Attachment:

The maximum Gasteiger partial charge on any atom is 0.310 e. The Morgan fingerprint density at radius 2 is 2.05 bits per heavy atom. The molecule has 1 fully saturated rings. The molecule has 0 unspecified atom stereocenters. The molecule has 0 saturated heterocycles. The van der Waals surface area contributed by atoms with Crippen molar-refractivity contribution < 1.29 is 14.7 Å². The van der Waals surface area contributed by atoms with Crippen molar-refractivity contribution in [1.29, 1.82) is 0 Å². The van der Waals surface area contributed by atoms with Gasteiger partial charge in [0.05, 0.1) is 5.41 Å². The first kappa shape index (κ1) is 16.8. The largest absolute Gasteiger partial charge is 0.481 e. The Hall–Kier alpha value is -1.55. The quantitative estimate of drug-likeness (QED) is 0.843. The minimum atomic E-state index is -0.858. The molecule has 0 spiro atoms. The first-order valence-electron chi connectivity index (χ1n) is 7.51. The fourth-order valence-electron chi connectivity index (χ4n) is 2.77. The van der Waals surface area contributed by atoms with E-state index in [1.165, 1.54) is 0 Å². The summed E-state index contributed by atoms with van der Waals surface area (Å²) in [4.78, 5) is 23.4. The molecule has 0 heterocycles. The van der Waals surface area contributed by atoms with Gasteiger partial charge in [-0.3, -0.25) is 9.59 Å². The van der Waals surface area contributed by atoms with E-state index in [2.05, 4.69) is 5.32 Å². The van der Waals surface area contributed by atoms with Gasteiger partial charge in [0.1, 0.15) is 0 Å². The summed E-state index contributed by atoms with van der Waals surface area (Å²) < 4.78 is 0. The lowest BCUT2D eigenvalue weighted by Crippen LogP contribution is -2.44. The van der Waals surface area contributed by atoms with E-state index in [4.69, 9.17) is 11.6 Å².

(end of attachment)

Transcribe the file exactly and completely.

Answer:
The maximum Gasteiger partial charge on any atom is 0.310 e. The Morgan fingerprint density at radius 2 is 2.05 bits per heavy atom. The molecule has 1 fully saturated rings. The molecule has 0 unspecified atom stereocenters. The molecule has 0 saturated heterocycles. The van der Waals surface area contributed by atoms with Crippen molar-refractivity contribution < 1.29 is 14.7 Å². The van der Waals surface area contributed by atoms with Crippen molar-refractivity contribution in [1.29, 1.82) is 0 Å². The van der Waals surface area contributed by atoms with Gasteiger partial charge in [0.05, 0.1) is 5.41 Å². The first kappa shape index (κ1) is 16.8. The largest absolute Gasteiger partial charge is 0.481 e. The Hall–Kier alpha value is -1.55. The quantitative estimate of drug-likeness (QED) is 0.843. The minimum atomic E-state index is -0.858. The molecule has 0 spiro atoms. The first-order valence-electron chi connectivity index (χ1n) is 7.51. The fourth-order valence-electron chi connectivity index (χ4n) is 2.77. The van der Waals surface area contributed by atoms with E-state index in [1.165, 1.54) is 0 Å². The summed E-state index contributed by atoms with van der Waals surface area (Å²) in [4.78, 5) is 23.4. The molecule has 0 heterocycles. The van der Waals surface area contributed by atoms with Gasteiger partial charge in [-0.3, -0.25) is 9.59 Å². The van der Waals surface area contributed by atoms with E-state index in [2.05, 4.69) is 5.32 Å². The van der Waals surface area contributed by atoms with Gasteiger partial charge in [0.1, 0.15) is 0 Å². The summed E-state index contributed by atoms with van der Waals surface area (Å²) < 4.78 is 0. The lowest BCUT2D eigenvalue weighted by Crippen LogP contribution is -2.44. The van der Waals surface area contributed by atoms with E-state index in [4.69, 9.17) is 11.6 Å².